When I think of Pershing Rifles pledge term I immediately have memories of riding my bike down Bay State Road in the cold night with the freezing wind hitting my face, seeing other people in the comfort of their dorms, and hoping I make it to the pledge activity on time.

You get your cord, go to Airborne School, don’t break your legs, get to be cadet sergeant major, get an ‘E’ at camp, and become battalion commander. A thought like this entered my head riding down Bay State and it all became reality thanks to the advancement Pershing Rifles gave me.

When I think of freshman year of college, I can say with assurance that I was still a child then. I don’t know exactly when the demarcation point came, but it was probably during one of the harsh autumn nights during Pershing Rifles pledge term. Pershing Rifles took my life, turned it into chaos, and forced me to make sense of it again. It taught me regimentation of a convoluted schedule. It taught me the finer points of self-respect and the value of experience. Aside from the fraternal bonds and true lasting friendships Pershing Rifles provides, you grasp a better understanding of yourself. You understand your capabilities, which gives you more confidence, more motivation, and more opportunities for responsibility and leadership.

The night pledge term started my pledge class and I all watched the movie “Fight Club,” which accurately portrayed the feelings I had during pledge term. How much can you know about yourself if you’ve never kept going—even when you wanted to quit? Sometimes you need to submit – “just let go.”

Having gone through pledge term, I was much more emotionally and mentally prepared for the rigors and demands of Ranger School. My classmates showed signs of anger, depression, and exhaustion at being exposed to such a demanding environment. But I had seen the environment before: during P/R pledge term.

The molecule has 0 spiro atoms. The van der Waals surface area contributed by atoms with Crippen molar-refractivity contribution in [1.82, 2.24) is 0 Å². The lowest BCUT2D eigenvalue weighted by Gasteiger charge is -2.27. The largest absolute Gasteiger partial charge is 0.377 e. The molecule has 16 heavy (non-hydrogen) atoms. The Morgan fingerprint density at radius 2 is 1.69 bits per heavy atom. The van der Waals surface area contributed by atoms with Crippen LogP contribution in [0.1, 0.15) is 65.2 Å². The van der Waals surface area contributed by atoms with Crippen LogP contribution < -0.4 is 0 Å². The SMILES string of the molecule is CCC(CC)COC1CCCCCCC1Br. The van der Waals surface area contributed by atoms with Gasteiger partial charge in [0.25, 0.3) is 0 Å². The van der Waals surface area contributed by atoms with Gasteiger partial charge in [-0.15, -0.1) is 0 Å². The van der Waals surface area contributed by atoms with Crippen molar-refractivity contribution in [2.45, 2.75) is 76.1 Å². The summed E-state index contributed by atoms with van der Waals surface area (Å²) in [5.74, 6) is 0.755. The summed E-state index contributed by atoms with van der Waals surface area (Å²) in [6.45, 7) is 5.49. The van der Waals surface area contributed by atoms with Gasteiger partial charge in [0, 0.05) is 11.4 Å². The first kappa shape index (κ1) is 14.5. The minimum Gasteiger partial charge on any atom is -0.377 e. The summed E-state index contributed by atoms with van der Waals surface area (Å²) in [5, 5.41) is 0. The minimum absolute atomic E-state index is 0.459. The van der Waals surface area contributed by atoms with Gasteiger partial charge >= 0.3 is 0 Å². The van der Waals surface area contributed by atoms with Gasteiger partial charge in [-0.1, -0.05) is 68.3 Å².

Pledge term encompasses some of the profoundest moments in my life and made me feel truly alive during and after.

When I was at BU I tried to stress to cadets three key points of understanding: who you are, what you want to be, and what you’re willing to give up to get there. It’s that third point that distinguishes the Pershing Rifleman: what are you willing to give up to achieve your goals? Most people are too scared and complacent to answer this question and follow through. Truly being a P/R wasn’t about being a PT stud or being the competitive cadet; it’s about taking that third step and knowing what it takes to go further than you have ever gone.

And finally, before I pledged I asked myself, “Am I truly ready to be a platoon leader? What else can I do to make sure I am ready?” I wanted to be as prepared as possible for all possibilities. Avoiding training or passing up an opportunity could prove detrimental. Really, I had to make sure I was ready for when the time comes and the men in my platoon ask me “why?”

Pershing Rifles showed me the way.

A native of Birmingham, Alabama, 1LT Jordan served as the Commanding Officer of B-12 Pershing Rifles before graduating from Boston University in 2007 with a degree in economics. He was commissioned as an Infantry officer in the US Army. He attended BOLC Phases II and III at Fort Benning, Georgia and graduated from US Army Ranger School in September 2008. He is currently deployed with Bravo Company of the 1-6 Infantry Regiment and attached to Task Force 1-35 Armored, based in Baumholder, Germany. He served as a company targeting officer, an armor platoon leader, and is now an infantry platoon leader in charge of the JisrDiyala neighborhood of Baghdad.